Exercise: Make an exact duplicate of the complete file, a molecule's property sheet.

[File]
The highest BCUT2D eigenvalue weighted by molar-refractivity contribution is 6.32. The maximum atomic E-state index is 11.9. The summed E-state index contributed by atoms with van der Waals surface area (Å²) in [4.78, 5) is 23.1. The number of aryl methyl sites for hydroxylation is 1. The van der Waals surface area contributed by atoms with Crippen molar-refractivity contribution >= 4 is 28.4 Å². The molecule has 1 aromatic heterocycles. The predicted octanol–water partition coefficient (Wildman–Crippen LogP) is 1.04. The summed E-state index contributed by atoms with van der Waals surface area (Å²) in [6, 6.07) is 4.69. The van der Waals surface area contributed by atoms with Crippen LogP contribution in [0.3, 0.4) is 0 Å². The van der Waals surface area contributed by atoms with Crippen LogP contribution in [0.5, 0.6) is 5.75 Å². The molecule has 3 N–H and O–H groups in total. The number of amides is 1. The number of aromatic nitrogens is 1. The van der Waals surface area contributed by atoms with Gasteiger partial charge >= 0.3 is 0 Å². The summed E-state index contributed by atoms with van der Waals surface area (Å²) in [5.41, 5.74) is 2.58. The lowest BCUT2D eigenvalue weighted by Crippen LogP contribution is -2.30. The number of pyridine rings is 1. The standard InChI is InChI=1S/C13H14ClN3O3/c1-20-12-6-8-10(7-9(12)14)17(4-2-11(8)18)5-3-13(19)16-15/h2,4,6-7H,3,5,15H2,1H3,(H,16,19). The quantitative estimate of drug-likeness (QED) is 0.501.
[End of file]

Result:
The highest BCUT2D eigenvalue weighted by molar-refractivity contribution is 6.32. The maximum atomic E-state index is 11.9. The summed E-state index contributed by atoms with van der Waals surface area (Å²) in [4.78, 5) is 23.1. The number of aryl methyl sites for hydroxylation is 1. The van der Waals surface area contributed by atoms with Crippen molar-refractivity contribution >= 4 is 28.4 Å². The molecule has 1 aromatic heterocycles. The predicted octanol–water partition coefficient (Wildman–Crippen LogP) is 1.04. The summed E-state index contributed by atoms with van der Waals surface area (Å²) in [6, 6.07) is 4.69. The van der Waals surface area contributed by atoms with Crippen LogP contribution in [0.3, 0.4) is 0 Å². The van der Waals surface area contributed by atoms with Crippen LogP contribution in [0.5, 0.6) is 5.75 Å². The molecule has 3 N–H and O–H groups in total. The number of amides is 1. The number of aromatic nitrogens is 1. The van der Waals surface area contributed by atoms with Gasteiger partial charge >= 0.3 is 0 Å². The summed E-state index contributed by atoms with van der Waals surface area (Å²) in [5.41, 5.74) is 2.58. The lowest BCUT2D eigenvalue weighted by Crippen LogP contribution is -2.30. The number of pyridine rings is 1. The standard InChI is InChI=1S/C13H14ClN3O3/c1-20-12-6-8-10(7-9(12)14)17(4-2-11(8)18)5-3-13(19)16-15/h2,4,6-7H,3,5,15H2,1H3,(H,16,19). The quantitative estimate of drug-likeness (QED) is 0.501.